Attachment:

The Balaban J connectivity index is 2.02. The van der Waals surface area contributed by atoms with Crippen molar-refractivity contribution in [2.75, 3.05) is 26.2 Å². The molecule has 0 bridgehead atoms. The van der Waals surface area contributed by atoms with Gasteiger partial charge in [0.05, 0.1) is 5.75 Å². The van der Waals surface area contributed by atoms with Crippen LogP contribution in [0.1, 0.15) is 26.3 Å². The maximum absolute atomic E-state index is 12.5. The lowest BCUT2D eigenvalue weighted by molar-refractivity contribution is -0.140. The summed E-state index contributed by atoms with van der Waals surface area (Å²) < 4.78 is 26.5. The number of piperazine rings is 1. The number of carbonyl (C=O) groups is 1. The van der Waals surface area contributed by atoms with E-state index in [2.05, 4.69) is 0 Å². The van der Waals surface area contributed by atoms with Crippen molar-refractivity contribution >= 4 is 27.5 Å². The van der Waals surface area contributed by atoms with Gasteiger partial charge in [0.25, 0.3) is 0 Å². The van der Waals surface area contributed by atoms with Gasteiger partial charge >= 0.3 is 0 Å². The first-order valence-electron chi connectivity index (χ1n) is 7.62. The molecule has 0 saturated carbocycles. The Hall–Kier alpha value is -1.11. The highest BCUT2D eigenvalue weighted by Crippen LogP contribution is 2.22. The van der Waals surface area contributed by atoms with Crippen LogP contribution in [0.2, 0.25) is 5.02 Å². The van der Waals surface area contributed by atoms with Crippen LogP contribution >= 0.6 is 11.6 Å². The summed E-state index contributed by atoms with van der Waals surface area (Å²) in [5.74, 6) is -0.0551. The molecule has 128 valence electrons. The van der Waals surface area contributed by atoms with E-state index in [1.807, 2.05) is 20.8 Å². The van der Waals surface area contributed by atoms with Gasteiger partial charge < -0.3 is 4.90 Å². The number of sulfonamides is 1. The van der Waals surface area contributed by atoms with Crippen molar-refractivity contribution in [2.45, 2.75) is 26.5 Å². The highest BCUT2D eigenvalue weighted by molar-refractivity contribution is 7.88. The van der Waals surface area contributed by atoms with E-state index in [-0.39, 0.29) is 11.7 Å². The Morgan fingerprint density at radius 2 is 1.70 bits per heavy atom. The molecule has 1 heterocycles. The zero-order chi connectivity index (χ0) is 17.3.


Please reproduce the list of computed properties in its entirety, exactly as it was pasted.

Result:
The Balaban J connectivity index is 2.02. The van der Waals surface area contributed by atoms with Crippen molar-refractivity contribution in [2.75, 3.05) is 26.2 Å². The molecule has 0 bridgehead atoms. The van der Waals surface area contributed by atoms with Gasteiger partial charge in [0.05, 0.1) is 5.75 Å². The van der Waals surface area contributed by atoms with Crippen LogP contribution in [0.1, 0.15) is 26.3 Å². The maximum absolute atomic E-state index is 12.5. The lowest BCUT2D eigenvalue weighted by molar-refractivity contribution is -0.140. The summed E-state index contributed by atoms with van der Waals surface area (Å²) < 4.78 is 26.5. The number of piperazine rings is 1. The number of carbonyl (C=O) groups is 1. The van der Waals surface area contributed by atoms with E-state index in [2.05, 4.69) is 0 Å². The van der Waals surface area contributed by atoms with Crippen molar-refractivity contribution >= 4 is 27.5 Å². The van der Waals surface area contributed by atoms with Gasteiger partial charge in [0.25, 0.3) is 0 Å². The van der Waals surface area contributed by atoms with Gasteiger partial charge >= 0.3 is 0 Å². The first-order valence-electron chi connectivity index (χ1n) is 7.62. The molecule has 0 saturated carbocycles. The Hall–Kier alpha value is -1.11. The highest BCUT2D eigenvalue weighted by Crippen LogP contribution is 2.22. The van der Waals surface area contributed by atoms with Crippen LogP contribution in [0.2, 0.25) is 5.02 Å². The van der Waals surface area contributed by atoms with Crippen LogP contribution >= 0.6 is 11.6 Å². The summed E-state index contributed by atoms with van der Waals surface area (Å²) in [5.74, 6) is -0.0551. The molecule has 128 valence electrons. The van der Waals surface area contributed by atoms with E-state index in [1.807, 2.05) is 20.8 Å². The van der Waals surface area contributed by atoms with Gasteiger partial charge < -0.3 is 4.90 Å². The number of sulfonamides is 1. The van der Waals surface area contributed by atoms with Crippen molar-refractivity contribution in [2.45, 2.75) is 26.5 Å². The highest BCUT2D eigenvalue weighted by molar-refractivity contribution is 7.88. The van der Waals surface area contributed by atoms with E-state index in [-0.39, 0.29) is 11.7 Å². The Morgan fingerprint density at radius 2 is 1.70 bits per heavy atom. The molecule has 1 heterocycles. The zero-order chi connectivity index (χ0) is 17.3.